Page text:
Drug Courts

aka: Adult Drug Courts
Drug courts are a specialty court in the Arkansas judicial system designed to channel those accused of drug infractions into rehabilitation rather than prison. The first drug court in the United States was established in 1989 in Miami-Dade County, Florida, and the first in Arkansas began in Little Rock (Pulaski County) in 1994, created by Pulaski County circuit judge Mary Ann McGowan. By 2016, fifty-eight of Arkansas’s seventy-five counties had drug courts. Adult drug courts deal with individuals eighteen years of age and above who have been arrested and charged for some type of infraction involving drugs. A drug court is an alternative to a standard term of probation or a trial, as a trial could result in a prison …

Drummond-Webb, Jonathan

Jonathan Drummond-Webb was the chief pediatric heart surgeon at Arkansas Children’s Hospital from 2001 to 2004. He brought the David Clark Heart Center into national prominence through his high success rate, averaging 600 surgeries per year with only a two percent mortality rate. He also performed the first-ever successful surgery using the DeBakey ventricular assist device (VAD), a miniature heart pump, in 2004. Jonathan Drummond-Webb was born in Johannesburg, South Africa, on August 29, 1959, toErrol Praine Drummond and Anne Drummond-Webb. He was first inspired to become a heart surgeon after Dr. Christiaan Barnard performed the world’s first successful human-to-human heart transplant, in Cape Town, South Africa. Drummond-Webb stated in an interview that when he learned of this, he was “amazed …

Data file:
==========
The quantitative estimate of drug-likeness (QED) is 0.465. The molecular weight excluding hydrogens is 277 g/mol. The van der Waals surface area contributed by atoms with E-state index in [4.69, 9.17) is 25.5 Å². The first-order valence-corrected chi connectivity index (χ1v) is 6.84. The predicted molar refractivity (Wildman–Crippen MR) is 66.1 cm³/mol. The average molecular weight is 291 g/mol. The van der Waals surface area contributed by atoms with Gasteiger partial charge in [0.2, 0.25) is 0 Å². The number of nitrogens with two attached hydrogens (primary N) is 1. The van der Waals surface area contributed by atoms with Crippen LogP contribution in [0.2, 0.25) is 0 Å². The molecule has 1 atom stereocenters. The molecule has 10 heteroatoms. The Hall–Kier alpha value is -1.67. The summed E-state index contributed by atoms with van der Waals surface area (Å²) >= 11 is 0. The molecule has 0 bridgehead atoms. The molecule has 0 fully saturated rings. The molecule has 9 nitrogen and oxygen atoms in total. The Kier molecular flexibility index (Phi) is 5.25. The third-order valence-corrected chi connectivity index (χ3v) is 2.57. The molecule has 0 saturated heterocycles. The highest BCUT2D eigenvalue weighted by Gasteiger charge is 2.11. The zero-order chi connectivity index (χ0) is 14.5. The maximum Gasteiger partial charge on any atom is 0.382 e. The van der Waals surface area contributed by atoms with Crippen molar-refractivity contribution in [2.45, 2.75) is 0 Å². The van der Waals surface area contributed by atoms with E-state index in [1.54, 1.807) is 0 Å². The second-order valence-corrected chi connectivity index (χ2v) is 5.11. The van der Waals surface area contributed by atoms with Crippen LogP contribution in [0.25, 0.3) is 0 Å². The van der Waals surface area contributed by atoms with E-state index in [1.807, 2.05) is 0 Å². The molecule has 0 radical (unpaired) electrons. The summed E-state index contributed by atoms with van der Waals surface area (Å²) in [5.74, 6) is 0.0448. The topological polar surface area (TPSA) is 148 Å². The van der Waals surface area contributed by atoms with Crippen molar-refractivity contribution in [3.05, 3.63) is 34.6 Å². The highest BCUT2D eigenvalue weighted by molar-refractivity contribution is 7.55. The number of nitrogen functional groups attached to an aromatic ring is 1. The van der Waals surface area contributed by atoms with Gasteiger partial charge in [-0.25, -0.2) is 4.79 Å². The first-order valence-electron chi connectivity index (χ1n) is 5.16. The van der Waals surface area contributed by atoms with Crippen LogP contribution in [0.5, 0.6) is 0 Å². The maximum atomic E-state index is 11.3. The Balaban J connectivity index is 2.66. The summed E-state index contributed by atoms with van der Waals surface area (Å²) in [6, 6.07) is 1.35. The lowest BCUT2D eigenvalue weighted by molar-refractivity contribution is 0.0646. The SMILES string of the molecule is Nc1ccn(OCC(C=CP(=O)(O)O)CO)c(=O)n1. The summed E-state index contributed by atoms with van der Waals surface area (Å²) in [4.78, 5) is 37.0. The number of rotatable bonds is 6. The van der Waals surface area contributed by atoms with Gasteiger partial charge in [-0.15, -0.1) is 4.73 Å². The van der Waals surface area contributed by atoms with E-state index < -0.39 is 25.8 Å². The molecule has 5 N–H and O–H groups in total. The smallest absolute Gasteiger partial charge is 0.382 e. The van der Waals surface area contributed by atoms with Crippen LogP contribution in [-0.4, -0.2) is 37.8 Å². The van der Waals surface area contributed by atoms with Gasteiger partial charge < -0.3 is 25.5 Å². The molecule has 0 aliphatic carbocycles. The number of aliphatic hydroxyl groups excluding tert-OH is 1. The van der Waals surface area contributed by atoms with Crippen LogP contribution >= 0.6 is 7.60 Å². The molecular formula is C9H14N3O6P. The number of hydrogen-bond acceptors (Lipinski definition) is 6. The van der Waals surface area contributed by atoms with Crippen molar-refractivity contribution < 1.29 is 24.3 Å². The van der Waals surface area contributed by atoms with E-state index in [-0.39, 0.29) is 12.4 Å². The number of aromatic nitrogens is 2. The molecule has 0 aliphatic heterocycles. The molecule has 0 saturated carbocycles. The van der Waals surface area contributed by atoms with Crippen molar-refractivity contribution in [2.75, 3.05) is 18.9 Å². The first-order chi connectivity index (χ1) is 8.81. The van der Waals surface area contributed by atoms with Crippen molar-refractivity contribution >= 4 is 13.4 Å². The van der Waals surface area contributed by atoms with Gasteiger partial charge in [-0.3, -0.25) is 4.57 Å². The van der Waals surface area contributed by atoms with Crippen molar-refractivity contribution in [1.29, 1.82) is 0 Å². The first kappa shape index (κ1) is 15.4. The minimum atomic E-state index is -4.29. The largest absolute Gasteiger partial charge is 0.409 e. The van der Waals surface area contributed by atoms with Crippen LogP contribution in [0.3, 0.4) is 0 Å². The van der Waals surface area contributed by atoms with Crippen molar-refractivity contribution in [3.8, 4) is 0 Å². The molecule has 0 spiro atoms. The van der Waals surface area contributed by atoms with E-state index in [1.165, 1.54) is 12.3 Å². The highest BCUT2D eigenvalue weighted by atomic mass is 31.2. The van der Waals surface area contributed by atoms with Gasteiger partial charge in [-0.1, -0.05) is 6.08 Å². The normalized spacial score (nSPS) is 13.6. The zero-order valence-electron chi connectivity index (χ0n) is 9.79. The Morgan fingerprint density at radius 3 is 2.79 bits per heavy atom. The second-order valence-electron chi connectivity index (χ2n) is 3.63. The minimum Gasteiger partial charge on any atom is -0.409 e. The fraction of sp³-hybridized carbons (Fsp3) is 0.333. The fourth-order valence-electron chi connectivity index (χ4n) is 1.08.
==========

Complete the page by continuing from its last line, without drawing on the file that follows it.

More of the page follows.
Dudley, Robert Hamilton (Bob)

Robert Hamilton Dudley—who followed a lineage of lawyers, politicians, and judges—was a longtime trial judge and justice of the Arkansas Supreme Court. He retired in 1996. Robert H. (Bob) Dudley was born on November 18, 1933, in Jonesboro (Craighead County), the son of Denver Layton Dudley, who was a lawyer, and Helen Paslay Dudley, a schoolteacher and clinical psychologist. An older brother died as an infant. Dudley’s family had a long history in Arkansas. After fighting for the Confederacy during the Civil War, Dudley’s great-grandfather left Kentucky and settled in northeastern Arkansas at Piggott (Clay County). Dudley’s grandfather, Robert H. Dudley, was elected treasurer of Clay County in 1900, to the Arkansas House of Representatives for a single term in …